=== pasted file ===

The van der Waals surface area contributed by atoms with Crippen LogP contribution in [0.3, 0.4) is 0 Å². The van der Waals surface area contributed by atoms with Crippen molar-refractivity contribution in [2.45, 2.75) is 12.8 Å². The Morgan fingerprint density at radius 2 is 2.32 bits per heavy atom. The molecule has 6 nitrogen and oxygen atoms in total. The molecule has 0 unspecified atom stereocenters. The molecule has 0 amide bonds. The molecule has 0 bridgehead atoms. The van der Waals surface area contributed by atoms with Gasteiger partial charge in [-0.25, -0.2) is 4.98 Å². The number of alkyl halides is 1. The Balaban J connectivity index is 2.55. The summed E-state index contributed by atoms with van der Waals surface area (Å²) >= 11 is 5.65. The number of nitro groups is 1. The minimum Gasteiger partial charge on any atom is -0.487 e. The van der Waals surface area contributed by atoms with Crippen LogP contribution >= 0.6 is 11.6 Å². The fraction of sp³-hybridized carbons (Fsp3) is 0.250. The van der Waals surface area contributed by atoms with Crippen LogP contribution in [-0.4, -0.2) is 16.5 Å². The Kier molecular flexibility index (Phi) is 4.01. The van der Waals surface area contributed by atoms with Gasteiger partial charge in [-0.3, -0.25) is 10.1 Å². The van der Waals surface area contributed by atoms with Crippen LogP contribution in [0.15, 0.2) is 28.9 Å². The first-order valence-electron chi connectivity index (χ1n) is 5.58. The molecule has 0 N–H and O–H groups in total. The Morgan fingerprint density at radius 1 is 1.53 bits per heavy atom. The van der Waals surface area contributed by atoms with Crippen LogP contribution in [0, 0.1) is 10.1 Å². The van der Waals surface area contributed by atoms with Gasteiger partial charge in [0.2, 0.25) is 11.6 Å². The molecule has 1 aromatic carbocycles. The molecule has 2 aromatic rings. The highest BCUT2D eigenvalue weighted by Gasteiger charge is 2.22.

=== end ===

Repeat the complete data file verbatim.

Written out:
The van der Waals surface area contributed by atoms with Crippen LogP contribution in [0.3, 0.4) is 0 Å². The van der Waals surface area contributed by atoms with Crippen molar-refractivity contribution in [2.45, 2.75) is 12.8 Å². The Morgan fingerprint density at radius 2 is 2.32 bits per heavy atom. The molecule has 6 nitrogen and oxygen atoms in total. The molecule has 0 unspecified atom stereocenters. The molecule has 0 amide bonds. The molecule has 0 bridgehead atoms. The van der Waals surface area contributed by atoms with Gasteiger partial charge in [-0.25, -0.2) is 4.98 Å². The number of alkyl halides is 1. The Balaban J connectivity index is 2.55. The summed E-state index contributed by atoms with van der Waals surface area (Å²) >= 11 is 5.65. The number of nitro groups is 1. The minimum Gasteiger partial charge on any atom is -0.487 e. The van der Waals surface area contributed by atoms with Crippen LogP contribution >= 0.6 is 11.6 Å². The fraction of sp³-hybridized carbons (Fsp3) is 0.250. The van der Waals surface area contributed by atoms with Crippen LogP contribution in [-0.4, -0.2) is 16.5 Å². The Kier molecular flexibility index (Phi) is 4.01. The van der Waals surface area contributed by atoms with Gasteiger partial charge in [-0.3, -0.25) is 10.1 Å². The van der Waals surface area contributed by atoms with Crippen LogP contribution in [0.15, 0.2) is 28.9 Å². The first-order valence-electron chi connectivity index (χ1n) is 5.58. The molecule has 0 N–H and O–H groups in total. The Morgan fingerprint density at radius 1 is 1.53 bits per heavy atom. The van der Waals surface area contributed by atoms with Crippen LogP contribution in [0, 0.1) is 10.1 Å². The van der Waals surface area contributed by atoms with Gasteiger partial charge in [0.2, 0.25) is 11.6 Å². The molecule has 1 aromatic carbocycles. The molecule has 2 aromatic rings. The highest BCUT2D eigenvalue weighted by Gasteiger charge is 2.22.